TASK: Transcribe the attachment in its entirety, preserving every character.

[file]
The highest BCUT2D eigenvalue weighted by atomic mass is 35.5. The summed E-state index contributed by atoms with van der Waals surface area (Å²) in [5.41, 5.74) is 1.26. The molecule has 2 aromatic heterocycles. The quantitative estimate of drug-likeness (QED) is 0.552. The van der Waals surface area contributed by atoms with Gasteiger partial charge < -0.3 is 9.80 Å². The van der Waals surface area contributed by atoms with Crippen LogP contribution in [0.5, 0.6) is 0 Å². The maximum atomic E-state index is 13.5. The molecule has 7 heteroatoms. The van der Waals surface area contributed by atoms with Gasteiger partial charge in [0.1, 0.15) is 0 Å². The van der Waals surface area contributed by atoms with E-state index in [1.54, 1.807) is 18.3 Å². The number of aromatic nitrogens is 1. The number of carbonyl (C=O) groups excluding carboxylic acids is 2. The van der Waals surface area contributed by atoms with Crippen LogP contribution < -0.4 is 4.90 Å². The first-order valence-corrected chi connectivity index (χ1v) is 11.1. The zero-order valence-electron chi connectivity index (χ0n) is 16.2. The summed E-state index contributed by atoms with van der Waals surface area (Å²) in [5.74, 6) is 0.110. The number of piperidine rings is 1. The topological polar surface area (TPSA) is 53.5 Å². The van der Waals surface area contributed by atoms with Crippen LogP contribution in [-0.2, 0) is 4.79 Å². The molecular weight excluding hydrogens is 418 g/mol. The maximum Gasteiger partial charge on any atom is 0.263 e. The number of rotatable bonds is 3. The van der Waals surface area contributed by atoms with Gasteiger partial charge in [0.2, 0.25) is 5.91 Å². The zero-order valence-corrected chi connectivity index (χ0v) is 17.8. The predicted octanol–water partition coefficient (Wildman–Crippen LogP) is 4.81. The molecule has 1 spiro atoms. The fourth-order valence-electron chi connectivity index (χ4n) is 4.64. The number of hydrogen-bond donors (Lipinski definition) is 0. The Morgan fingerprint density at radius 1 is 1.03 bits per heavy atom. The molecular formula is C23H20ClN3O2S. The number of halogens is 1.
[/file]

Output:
The highest BCUT2D eigenvalue weighted by atomic mass is 35.5. The summed E-state index contributed by atoms with van der Waals surface area (Å²) in [5.41, 5.74) is 1.26. The molecule has 2 aromatic heterocycles. The quantitative estimate of drug-likeness (QED) is 0.552. The van der Waals surface area contributed by atoms with Gasteiger partial charge < -0.3 is 9.80 Å². The van der Waals surface area contributed by atoms with Crippen LogP contribution in [0.5, 0.6) is 0 Å². The maximum atomic E-state index is 13.5. The molecule has 7 heteroatoms. The van der Waals surface area contributed by atoms with Gasteiger partial charge in [0.1, 0.15) is 0 Å². The van der Waals surface area contributed by atoms with E-state index in [1.54, 1.807) is 18.3 Å². The number of aromatic nitrogens is 1. The number of carbonyl (C=O) groups excluding carboxylic acids is 2. The van der Waals surface area contributed by atoms with Crippen LogP contribution < -0.4 is 4.90 Å². The first-order valence-corrected chi connectivity index (χ1v) is 11.1. The zero-order valence-electron chi connectivity index (χ0n) is 16.2. The summed E-state index contributed by atoms with van der Waals surface area (Å²) in [5.74, 6) is 0.110. The number of piperidine rings is 1. The topological polar surface area (TPSA) is 53.5 Å². The van der Waals surface area contributed by atoms with Crippen LogP contribution in [-0.2, 0) is 4.79 Å². The molecular weight excluding hydrogens is 418 g/mol. The maximum Gasteiger partial charge on any atom is 0.263 e. The number of rotatable bonds is 3. The van der Waals surface area contributed by atoms with Gasteiger partial charge in [0.2, 0.25) is 5.91 Å². The zero-order valence-corrected chi connectivity index (χ0v) is 17.8. The predicted octanol–water partition coefficient (Wildman–Crippen LogP) is 4.81. The molecule has 1 spiro atoms. The fourth-order valence-electron chi connectivity index (χ4n) is 4.64. The number of hydrogen-bond donors (Lipinski definition) is 0. The Morgan fingerprint density at radius 1 is 1.03 bits per heavy atom. The molecular formula is C23H20ClN3O2S. The number of halogens is 1.